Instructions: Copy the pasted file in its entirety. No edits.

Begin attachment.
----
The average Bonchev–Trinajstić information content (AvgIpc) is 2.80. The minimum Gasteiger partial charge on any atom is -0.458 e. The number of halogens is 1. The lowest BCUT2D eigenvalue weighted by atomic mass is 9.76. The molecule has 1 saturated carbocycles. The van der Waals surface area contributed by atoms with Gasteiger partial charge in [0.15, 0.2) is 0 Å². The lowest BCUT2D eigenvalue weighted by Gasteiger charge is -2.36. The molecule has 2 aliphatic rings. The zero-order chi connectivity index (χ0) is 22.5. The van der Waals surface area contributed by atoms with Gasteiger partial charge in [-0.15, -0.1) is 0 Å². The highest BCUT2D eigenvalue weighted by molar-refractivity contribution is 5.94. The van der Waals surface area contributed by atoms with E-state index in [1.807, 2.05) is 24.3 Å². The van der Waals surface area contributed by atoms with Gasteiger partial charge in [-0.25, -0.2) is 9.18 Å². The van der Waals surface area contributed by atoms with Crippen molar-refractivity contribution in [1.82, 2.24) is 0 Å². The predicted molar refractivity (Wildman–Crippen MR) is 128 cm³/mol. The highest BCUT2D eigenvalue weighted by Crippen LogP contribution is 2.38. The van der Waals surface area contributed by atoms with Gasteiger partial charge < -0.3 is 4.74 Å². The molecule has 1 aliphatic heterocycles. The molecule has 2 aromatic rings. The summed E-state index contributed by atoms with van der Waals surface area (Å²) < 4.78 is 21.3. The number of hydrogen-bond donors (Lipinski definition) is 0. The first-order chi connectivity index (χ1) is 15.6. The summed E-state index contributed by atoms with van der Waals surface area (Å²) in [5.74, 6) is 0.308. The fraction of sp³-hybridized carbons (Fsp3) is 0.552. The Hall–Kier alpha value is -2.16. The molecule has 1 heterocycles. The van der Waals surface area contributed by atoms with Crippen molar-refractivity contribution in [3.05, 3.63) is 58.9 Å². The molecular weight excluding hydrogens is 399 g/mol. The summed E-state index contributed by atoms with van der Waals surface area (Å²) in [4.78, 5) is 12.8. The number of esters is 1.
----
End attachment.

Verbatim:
The average Bonchev–Trinajstić information content (AvgIpc) is 2.80. The minimum Gasteiger partial charge on any atom is -0.458 e. The number of halogens is 1. The lowest BCUT2D eigenvalue weighted by atomic mass is 9.76. The molecule has 1 saturated carbocycles. The van der Waals surface area contributed by atoms with Gasteiger partial charge in [0.15, 0.2) is 0 Å². The lowest BCUT2D eigenvalue weighted by Gasteiger charge is -2.36. The molecule has 2 aliphatic rings. The zero-order chi connectivity index (χ0) is 22.5. The van der Waals surface area contributed by atoms with Gasteiger partial charge in [-0.15, -0.1) is 0 Å². The highest BCUT2D eigenvalue weighted by molar-refractivity contribution is 5.94. The van der Waals surface area contributed by atoms with E-state index in [1.807, 2.05) is 24.3 Å². The van der Waals surface area contributed by atoms with Gasteiger partial charge in [-0.25, -0.2) is 9.18 Å². The van der Waals surface area contributed by atoms with Crippen molar-refractivity contribution in [1.82, 2.24) is 0 Å². The predicted molar refractivity (Wildman–Crippen MR) is 128 cm³/mol. The highest BCUT2D eigenvalue weighted by Crippen LogP contribution is 2.38. The van der Waals surface area contributed by atoms with Gasteiger partial charge < -0.3 is 4.74 Å². The molecule has 1 aliphatic heterocycles. The molecule has 2 aromatic rings. The summed E-state index contributed by atoms with van der Waals surface area (Å²) < 4.78 is 21.3. The number of hydrogen-bond donors (Lipinski definition) is 0. The first-order chi connectivity index (χ1) is 15.6. The summed E-state index contributed by atoms with van der Waals surface area (Å²) in [5.74, 6) is 0.308. The fraction of sp³-hybridized carbons (Fsp3) is 0.552. The Hall–Kier alpha value is -2.16. The molecule has 1 heterocycles. The van der Waals surface area contributed by atoms with Crippen molar-refractivity contribution in [3.05, 3.63) is 58.9 Å². The molecular weight excluding hydrogens is 399 g/mol. The summed E-state index contributed by atoms with van der Waals surface area (Å²) in [4.78, 5) is 12.8. The number of esters is 1.